“100 years later the Negro is not free.” 43 years ago Martin Luther King Jr. spoke these words in front of the Lincoln Memorial as he called for an end to racism. But 43 years later the Negro is still not free. The United States has an incarceration problem. Although it represents only 4.4 percent of the world population, it holds about 22 percent of the world’s prisoners (Walmsley 2013). What is even more unsettling about imprisonment in this country is the racial makeup of its prison population. Blacks make up 37.7 percent of the prison population (Bureau of Prisons 2015) but only 13.2 percent of the general population (Centers of Disease Control and Prevention 2013). This disproportionate incarceration rate has uniquely contributed to the political subordination of the African American community. Through the mass removal of populations, the United States criminal justice system has been crafted to withhold the full rights of citizenship from the Black community.
Political freedom manifests itself through action and appearance in the public sphere. Thus, incarcerated persons are denied political freedom due to their physical removal from society. In Between Past and Future, twentieth century German political theorist Hannah Arendt argues that politics are inconceivable without the existence of freedom. Freedom, according to Arendt, appears in interactions with others who are similarly liberated. This association then leads individuals to create political organizations. Arendt characterizes politics as the realm where “freedom is a worldly reality, tangible in words which can be heard, in deeds which can be seen.” (153). Only the accessible world has a place within the political. What makes actions accessible is the “presence of others before whom they can appear” (152). Thus, the purpose of politics is to maintain a space for freedom to appear.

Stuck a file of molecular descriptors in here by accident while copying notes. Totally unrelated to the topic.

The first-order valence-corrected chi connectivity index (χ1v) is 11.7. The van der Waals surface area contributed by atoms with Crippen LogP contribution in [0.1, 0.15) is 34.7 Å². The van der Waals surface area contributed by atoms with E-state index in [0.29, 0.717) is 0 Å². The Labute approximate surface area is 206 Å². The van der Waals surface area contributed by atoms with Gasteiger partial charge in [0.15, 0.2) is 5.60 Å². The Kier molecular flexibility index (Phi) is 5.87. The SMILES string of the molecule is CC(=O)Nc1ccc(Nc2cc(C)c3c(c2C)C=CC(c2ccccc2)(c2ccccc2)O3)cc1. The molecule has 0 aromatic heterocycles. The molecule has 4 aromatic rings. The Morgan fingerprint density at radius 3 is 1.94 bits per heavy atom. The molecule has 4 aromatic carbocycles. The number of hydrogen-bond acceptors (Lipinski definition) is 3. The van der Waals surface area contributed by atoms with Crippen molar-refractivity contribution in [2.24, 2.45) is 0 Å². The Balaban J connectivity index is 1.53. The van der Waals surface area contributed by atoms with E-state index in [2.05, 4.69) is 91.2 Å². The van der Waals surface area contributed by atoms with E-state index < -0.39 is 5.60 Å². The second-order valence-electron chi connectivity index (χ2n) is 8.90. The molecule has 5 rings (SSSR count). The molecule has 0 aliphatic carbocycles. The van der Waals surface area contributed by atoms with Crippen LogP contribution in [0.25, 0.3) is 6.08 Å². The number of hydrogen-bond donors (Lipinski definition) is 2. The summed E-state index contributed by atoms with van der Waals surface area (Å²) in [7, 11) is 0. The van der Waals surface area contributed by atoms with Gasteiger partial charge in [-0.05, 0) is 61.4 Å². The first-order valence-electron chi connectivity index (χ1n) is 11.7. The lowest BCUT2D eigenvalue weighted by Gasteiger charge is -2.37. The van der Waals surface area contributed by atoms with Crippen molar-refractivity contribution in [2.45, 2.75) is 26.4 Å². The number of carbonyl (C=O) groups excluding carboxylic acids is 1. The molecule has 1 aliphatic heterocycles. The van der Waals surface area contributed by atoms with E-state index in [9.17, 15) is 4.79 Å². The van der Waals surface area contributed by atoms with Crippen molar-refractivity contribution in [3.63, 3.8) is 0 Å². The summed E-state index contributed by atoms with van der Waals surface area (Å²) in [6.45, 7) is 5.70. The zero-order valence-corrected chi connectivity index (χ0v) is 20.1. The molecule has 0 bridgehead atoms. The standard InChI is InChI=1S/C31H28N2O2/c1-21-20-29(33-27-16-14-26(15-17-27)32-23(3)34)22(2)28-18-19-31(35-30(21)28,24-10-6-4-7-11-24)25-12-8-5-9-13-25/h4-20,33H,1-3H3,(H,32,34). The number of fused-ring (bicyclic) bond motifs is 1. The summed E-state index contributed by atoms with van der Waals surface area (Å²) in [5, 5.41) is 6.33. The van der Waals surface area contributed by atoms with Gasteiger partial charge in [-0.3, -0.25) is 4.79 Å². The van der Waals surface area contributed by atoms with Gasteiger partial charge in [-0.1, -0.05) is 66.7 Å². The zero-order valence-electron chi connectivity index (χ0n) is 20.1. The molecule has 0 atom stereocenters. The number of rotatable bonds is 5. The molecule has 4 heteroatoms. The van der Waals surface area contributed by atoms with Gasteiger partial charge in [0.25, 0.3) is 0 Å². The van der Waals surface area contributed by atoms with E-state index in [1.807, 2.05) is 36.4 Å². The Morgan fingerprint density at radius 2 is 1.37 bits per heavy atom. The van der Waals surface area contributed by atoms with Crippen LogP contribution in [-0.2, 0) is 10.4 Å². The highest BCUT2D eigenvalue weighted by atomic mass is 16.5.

This representation of politics is disastrous for incarcerated persons because very nature of incarceration is isolation. In 2002, Colombia professor Ernest Drucker measured the magnitude of the impact of mass imprisonment in New York between 1973 and 2002. He concluded that the incarceration of 150,000 young men from communities in New York was similar in scale to the loss of population due to “epidemics, wars and terrorist attacks” and had comparable impacts on the surviving community. Moreover, within prisons, African Americans are further isolated through solitary confinement. African Americans in New York represent 59 percent of the population detained in Supermax prisons. Thus, incarcerated African Americans are further stripped of the potential of political freedom through associations with their fellow inmates. Not only are incarcerated individuals physically isolated, the communities they leave behind become socially isolated form the larger public. A 2001 article by Todd Clear and Diana Rose provided evidence that as residents of disadvantaged communities become disillusioned with the political process, they become “less adept at operating as civic citizens and more removed from the civic community.” Mass incarceration is thus antithetical to black political self-determination because it strips the community of the ability to appear in the public sphere and creates social attitudes that make community members distrust their own political efficacy.